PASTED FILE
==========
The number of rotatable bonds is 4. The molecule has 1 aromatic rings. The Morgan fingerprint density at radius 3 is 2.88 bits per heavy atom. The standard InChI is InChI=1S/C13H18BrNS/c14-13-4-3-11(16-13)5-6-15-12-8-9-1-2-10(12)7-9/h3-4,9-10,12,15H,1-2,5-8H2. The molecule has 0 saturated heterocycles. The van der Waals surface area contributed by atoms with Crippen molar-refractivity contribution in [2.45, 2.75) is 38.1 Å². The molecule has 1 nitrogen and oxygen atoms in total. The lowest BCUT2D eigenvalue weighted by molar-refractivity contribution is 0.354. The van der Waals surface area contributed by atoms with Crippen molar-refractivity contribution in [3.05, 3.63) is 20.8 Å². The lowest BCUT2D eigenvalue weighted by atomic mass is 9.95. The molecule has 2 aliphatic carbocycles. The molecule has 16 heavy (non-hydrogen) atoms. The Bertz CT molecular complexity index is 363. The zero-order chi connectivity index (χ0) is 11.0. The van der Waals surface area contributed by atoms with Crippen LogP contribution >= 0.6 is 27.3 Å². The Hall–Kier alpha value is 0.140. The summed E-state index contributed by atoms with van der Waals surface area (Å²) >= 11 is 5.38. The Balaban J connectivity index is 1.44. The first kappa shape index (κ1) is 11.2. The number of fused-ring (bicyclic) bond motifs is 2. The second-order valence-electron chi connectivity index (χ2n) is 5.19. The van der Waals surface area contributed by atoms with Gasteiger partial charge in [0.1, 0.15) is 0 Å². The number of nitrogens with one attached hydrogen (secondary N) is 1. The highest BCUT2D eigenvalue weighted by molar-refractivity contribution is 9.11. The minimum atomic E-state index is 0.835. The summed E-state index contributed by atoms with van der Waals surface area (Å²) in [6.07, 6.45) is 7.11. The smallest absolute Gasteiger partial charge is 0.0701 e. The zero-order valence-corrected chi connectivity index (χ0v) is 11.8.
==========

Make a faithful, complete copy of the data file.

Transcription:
The number of rotatable bonds is 4. The molecule has 1 aromatic rings. The Morgan fingerprint density at radius 3 is 2.88 bits per heavy atom. The standard InChI is InChI=1S/C13H18BrNS/c14-13-4-3-11(16-13)5-6-15-12-8-9-1-2-10(12)7-9/h3-4,9-10,12,15H,1-2,5-8H2. The molecule has 0 saturated heterocycles. The van der Waals surface area contributed by atoms with Crippen molar-refractivity contribution in [2.45, 2.75) is 38.1 Å². The molecule has 1 nitrogen and oxygen atoms in total. The lowest BCUT2D eigenvalue weighted by molar-refractivity contribution is 0.354. The van der Waals surface area contributed by atoms with Crippen molar-refractivity contribution in [3.05, 3.63) is 20.8 Å². The lowest BCUT2D eigenvalue weighted by atomic mass is 9.95. The molecule has 2 aliphatic carbocycles. The molecule has 16 heavy (non-hydrogen) atoms. The Bertz CT molecular complexity index is 363. The zero-order chi connectivity index (χ0) is 11.0. The van der Waals surface area contributed by atoms with Crippen LogP contribution >= 0.6 is 27.3 Å². The Hall–Kier alpha value is 0.140. The summed E-state index contributed by atoms with van der Waals surface area (Å²) >= 11 is 5.38. The Balaban J connectivity index is 1.44. The first kappa shape index (κ1) is 11.2. The number of fused-ring (bicyclic) bond motifs is 2. The second-order valence-electron chi connectivity index (χ2n) is 5.19. The van der Waals surface area contributed by atoms with Gasteiger partial charge in [0.1, 0.15) is 0 Å². The number of nitrogens with one attached hydrogen (secondary N) is 1. The highest BCUT2D eigenvalue weighted by molar-refractivity contribution is 9.11. The minimum atomic E-state index is 0.835. The summed E-state index contributed by atoms with van der Waals surface area (Å²) in [6.07, 6.45) is 7.11. The smallest absolute Gasteiger partial charge is 0.0701 e. The zero-order valence-corrected chi connectivity index (χ0v) is 11.8.